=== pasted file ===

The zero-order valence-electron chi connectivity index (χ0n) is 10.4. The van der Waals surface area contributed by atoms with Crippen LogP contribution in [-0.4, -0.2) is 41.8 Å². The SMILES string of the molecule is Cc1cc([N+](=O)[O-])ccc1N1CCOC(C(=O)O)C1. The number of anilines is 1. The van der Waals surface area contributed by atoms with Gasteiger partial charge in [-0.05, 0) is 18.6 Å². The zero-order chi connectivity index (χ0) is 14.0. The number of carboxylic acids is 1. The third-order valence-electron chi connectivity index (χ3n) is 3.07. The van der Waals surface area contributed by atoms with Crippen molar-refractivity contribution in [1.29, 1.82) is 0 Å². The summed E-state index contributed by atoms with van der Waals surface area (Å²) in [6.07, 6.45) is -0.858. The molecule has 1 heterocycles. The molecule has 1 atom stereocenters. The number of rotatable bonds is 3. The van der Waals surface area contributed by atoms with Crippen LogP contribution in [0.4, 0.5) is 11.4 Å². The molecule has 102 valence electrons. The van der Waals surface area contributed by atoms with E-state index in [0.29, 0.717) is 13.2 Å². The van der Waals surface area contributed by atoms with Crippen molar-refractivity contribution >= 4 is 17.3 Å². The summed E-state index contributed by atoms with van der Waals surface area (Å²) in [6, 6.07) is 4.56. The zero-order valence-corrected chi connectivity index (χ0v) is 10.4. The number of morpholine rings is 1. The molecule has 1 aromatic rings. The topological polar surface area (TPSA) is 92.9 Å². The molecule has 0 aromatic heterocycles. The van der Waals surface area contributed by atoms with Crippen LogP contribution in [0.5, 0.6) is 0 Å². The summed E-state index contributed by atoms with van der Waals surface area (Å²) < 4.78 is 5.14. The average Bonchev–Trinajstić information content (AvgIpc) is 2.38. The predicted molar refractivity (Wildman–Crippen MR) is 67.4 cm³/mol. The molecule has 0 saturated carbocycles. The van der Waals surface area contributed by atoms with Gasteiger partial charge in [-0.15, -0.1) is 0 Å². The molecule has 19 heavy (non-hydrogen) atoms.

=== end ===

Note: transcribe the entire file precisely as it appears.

The zero-order valence-electron chi connectivity index (χ0n) is 10.4. The van der Waals surface area contributed by atoms with Crippen LogP contribution in [-0.4, -0.2) is 41.8 Å². The SMILES string of the molecule is Cc1cc([N+](=O)[O-])ccc1N1CCOC(C(=O)O)C1. The number of anilines is 1. The van der Waals surface area contributed by atoms with Gasteiger partial charge in [-0.05, 0) is 18.6 Å². The zero-order chi connectivity index (χ0) is 14.0. The number of carboxylic acids is 1. The third-order valence-electron chi connectivity index (χ3n) is 3.07. The van der Waals surface area contributed by atoms with Crippen molar-refractivity contribution in [1.29, 1.82) is 0 Å². The summed E-state index contributed by atoms with van der Waals surface area (Å²) in [6.07, 6.45) is -0.858. The molecule has 1 heterocycles. The molecule has 1 atom stereocenters. The number of rotatable bonds is 3. The van der Waals surface area contributed by atoms with Crippen LogP contribution in [0.4, 0.5) is 11.4 Å². The molecule has 102 valence electrons. The van der Waals surface area contributed by atoms with E-state index in [0.29, 0.717) is 13.2 Å². The van der Waals surface area contributed by atoms with Crippen molar-refractivity contribution >= 4 is 17.3 Å². The summed E-state index contributed by atoms with van der Waals surface area (Å²) in [6, 6.07) is 4.56. The zero-order valence-corrected chi connectivity index (χ0v) is 10.4. The number of morpholine rings is 1. The molecule has 1 aromatic rings. The topological polar surface area (TPSA) is 92.9 Å². The molecule has 0 aromatic heterocycles. The van der Waals surface area contributed by atoms with Crippen LogP contribution in [0.5, 0.6) is 0 Å². The summed E-state index contributed by atoms with van der Waals surface area (Å²) < 4.78 is 5.14. The average Bonchev–Trinajstić information content (AvgIpc) is 2.38. The predicted molar refractivity (Wildman–Crippen MR) is 67.4 cm³/mol. The molecule has 0 saturated carbocycles. The van der Waals surface area contributed by atoms with Gasteiger partial charge in [-0.15, -0.1) is 0 Å². The molecule has 19 heavy (non-hydrogen) atoms.